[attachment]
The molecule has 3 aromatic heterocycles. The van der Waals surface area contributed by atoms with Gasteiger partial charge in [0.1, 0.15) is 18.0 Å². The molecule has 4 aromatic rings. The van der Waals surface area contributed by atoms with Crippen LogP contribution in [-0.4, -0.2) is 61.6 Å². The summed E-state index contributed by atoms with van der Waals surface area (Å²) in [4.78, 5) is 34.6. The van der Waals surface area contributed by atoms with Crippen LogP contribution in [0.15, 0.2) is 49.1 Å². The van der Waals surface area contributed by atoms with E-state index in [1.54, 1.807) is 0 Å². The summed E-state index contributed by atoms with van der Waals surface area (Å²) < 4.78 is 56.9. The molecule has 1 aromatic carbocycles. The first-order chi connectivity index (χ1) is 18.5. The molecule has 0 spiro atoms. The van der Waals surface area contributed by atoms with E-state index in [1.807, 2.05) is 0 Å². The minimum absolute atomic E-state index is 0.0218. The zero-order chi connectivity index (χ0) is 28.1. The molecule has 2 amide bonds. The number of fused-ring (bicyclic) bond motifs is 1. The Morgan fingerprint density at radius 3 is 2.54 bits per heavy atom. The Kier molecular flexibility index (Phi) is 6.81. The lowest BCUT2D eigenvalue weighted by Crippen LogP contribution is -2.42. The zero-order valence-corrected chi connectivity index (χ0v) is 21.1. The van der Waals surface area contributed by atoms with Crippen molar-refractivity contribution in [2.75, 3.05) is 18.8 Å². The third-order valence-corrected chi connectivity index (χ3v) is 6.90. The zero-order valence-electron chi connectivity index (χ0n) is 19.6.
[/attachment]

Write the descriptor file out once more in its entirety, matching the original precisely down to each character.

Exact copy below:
The molecule has 3 aromatic heterocycles. The van der Waals surface area contributed by atoms with Gasteiger partial charge in [0.1, 0.15) is 18.0 Å². The molecule has 4 aromatic rings. The van der Waals surface area contributed by atoms with Crippen LogP contribution in [-0.4, -0.2) is 61.6 Å². The summed E-state index contributed by atoms with van der Waals surface area (Å²) in [4.78, 5) is 34.6. The van der Waals surface area contributed by atoms with Crippen LogP contribution in [0.15, 0.2) is 49.1 Å². The van der Waals surface area contributed by atoms with E-state index in [1.54, 1.807) is 0 Å². The summed E-state index contributed by atoms with van der Waals surface area (Å²) < 4.78 is 56.9. The molecule has 1 aromatic carbocycles. The first-order chi connectivity index (χ1) is 18.5. The molecule has 0 spiro atoms. The van der Waals surface area contributed by atoms with E-state index in [1.807, 2.05) is 0 Å². The minimum absolute atomic E-state index is 0.0218. The zero-order chi connectivity index (χ0) is 28.1. The molecule has 2 amide bonds. The number of fused-ring (bicyclic) bond motifs is 1. The Morgan fingerprint density at radius 3 is 2.54 bits per heavy atom. The Kier molecular flexibility index (Phi) is 6.81. The lowest BCUT2D eigenvalue weighted by Crippen LogP contribution is -2.42. The zero-order valence-corrected chi connectivity index (χ0v) is 21.1. The van der Waals surface area contributed by atoms with Crippen molar-refractivity contribution in [2.75, 3.05) is 18.8 Å². The third-order valence-corrected chi connectivity index (χ3v) is 6.90. The zero-order valence-electron chi connectivity index (χ0n) is 19.6.